Marine Magnetic Anomalies

Recognizing anomalies 

Geologists can measure the strength of Earth’s magnetic field with an instrument called a magnetometer. At any given location on the surface of the Earth, the magnetic field that you measure includes two parts: one produced by the main dipole of the Earth generated by circulation of molten iron in the outer core, and another produced by the magnetism of near-surface rock. A magnetic anomaly is the difference between the expected strength of the Earth’s main dipole field at a certain location and the actual measured strength of the magnetic field at that location. Places where the field strength is stronger than expected are positive anomalies, and places where the field strength is weaker than expected are negative anomalies.

The Discovery of Sea-Floor Spreading

The Discovery of Sea-Floor Spreading

New Images of Sea-Floor Bathymetry 

Bathymetry of mid-ocean ridges and abyssal plains.
Military needs during World War II gave a boost to sea-floor exploration, for as submarine fleets grew, navies required detailed information about bathymetry, or depth variations. The invention of echo sounding (sonar) permitted such information to be gathered quickly. Echo sounding works on the same principle that a bat uses to navigate and find insects. A sound pulse emitted from a ship travels down through the water, bounces off the sea floor, and returns up as an echo through the water to a receiver on the ship. Since sound waves travel at a known velocity, the time between the sound emission and the echo detection indicates the distance between the ship and the sea floor. (Recall that  velocity distance/time, so distance velocity s time.) As the ship travels, observers can obtain a continuous record of the depth of the sea floor. The resulting cross section showing depth plotted against location is called a bathymetric profile (figure above a, b). By cruising back and forth across the ocean many times, investigators obtained a series of bathymetric profiles and from these constructed maps of the sea floor. (Geologists can now produce such maps much more rapidly using satellite data.) Bathymetric maps reveal several important features.

Paleomagnetism and the Proof of Continental Drift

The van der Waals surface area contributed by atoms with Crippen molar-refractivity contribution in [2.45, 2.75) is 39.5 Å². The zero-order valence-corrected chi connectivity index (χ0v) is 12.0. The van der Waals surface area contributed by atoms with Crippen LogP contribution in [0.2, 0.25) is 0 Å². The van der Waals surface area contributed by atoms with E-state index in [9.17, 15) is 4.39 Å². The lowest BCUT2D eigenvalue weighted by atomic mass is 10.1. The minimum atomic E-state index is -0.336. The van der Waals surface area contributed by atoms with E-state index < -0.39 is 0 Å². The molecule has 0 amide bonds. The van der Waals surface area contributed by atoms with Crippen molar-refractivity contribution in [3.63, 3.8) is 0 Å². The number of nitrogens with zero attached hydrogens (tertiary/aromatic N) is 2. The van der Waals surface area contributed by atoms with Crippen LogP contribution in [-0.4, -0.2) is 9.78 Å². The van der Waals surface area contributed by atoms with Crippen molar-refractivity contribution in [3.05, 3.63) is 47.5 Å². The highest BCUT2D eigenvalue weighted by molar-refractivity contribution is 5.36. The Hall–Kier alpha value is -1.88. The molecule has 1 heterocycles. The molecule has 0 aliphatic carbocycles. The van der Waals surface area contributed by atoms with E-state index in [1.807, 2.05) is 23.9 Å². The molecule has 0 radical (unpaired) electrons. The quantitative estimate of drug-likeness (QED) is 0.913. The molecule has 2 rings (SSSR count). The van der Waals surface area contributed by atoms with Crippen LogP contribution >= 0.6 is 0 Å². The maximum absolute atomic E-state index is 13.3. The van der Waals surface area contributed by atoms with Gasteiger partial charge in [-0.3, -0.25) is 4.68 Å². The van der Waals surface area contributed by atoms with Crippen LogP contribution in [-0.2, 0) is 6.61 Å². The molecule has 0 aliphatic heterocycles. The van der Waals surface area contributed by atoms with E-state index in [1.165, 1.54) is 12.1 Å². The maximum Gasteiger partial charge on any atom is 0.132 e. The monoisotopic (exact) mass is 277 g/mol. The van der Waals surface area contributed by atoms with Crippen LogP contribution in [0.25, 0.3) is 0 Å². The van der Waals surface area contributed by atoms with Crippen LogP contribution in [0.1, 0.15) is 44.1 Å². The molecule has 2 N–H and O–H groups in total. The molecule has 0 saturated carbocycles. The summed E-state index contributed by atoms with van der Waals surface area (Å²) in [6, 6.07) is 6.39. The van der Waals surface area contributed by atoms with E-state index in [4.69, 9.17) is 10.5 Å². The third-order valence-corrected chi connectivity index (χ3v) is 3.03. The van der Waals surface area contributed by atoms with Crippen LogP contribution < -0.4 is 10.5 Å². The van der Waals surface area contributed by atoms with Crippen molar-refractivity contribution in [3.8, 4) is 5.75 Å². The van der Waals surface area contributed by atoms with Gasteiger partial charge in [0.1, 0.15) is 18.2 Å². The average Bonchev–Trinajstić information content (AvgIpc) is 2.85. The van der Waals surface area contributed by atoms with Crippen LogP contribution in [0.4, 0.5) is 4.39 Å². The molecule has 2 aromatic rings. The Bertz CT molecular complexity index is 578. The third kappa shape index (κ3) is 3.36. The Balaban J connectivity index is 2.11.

Paleomagnetism and the Proof of Continental Drift

More than 1,500 years ago, Chinese sailors discovered that a piece of lodestone, when suspended from a thread, points in a northerly direction and can help guide a voyage. Lodestone exhibits this behaviour because it consists of magnetite, an iron rich mineral that, like a compass needle, aligns with Earth’s magnetic field lines. While not as magnetic as lodestone, several other rock types contain tiny crystals of magnetite, or other magnetic minerals, and thus behave overall like weak magnets. In this section, we explain how the study of such magnetic behaviour led to the realization that rocks preserve paleomagnetism, a record of Earth’s magnetic field in the past. An understanding of paleomagnetism provided proof of continental drift and, contributed to the development of plate tectonics theory. As a foundation for introducing paleomagnetism, we first provide additional detail about the basic nature of the Earth’s magnetic field.

Earth’s Magnetic Field 

Features of Earth’s magnetic field.
Circulation of liquid iron alloy in the outer core of the Earth generates a magnetic field. (A similar phenomenon happens in an electrical dynamo at a power plant.) Earth’s magnetic field resembles the field produced by a bar magnet, in that it has two ends of opposite polarity. Thus, we can represent Earth’s field by a magnetic dipole, an imaginary arrow (figure above a). Earth’s dipole intersects the surface of the planet at two points, known as the magnetic poles. By convention, the north magnetic pole is at the end of the Earth nearest the north geographic pole (the point where the northern end of the spin axis intersects the surface). The north-seeking (red) end of a compass needle points to the north magnetic pole.

Wegener’s Evidence for Continental Drift

Wegener’s Evidence for Continental Drift 

Wegener suggested that a vast supercontinent, Pangaea, existed until near the end of the Mesozoic Era (the interval of geologic time that lasted from 251 to 65 million years ago). He suggested that Pangaea then broke apart, and the landmasses moved away from each other to form the continents we see today. Let’s look at some of Wegener’s arguments and see what led him to formulate this hypothesis of continental drift.

The Fit of the Continents 

Almost as soon as maps of the Atlantic coastlines became available in the 1500s, scholars noticed the fit of the continents. The northwestern coast of Africa could tuck in against the eastern coast of North America, and the bulge of eastern South America could nestle cozily into the indentation of southwestern Africa. Australia, Antarctica, and India could all connect to the southeast of Africa, while Greenland, Europe, and Asia could pack against the northeastern margin of North America. In fact, all the continents could be joined, with remarkably few overlaps or gaps, to create Pangaea. Wegener concluded that the fit was too good to be coincidence and thus that the continents once did fit together.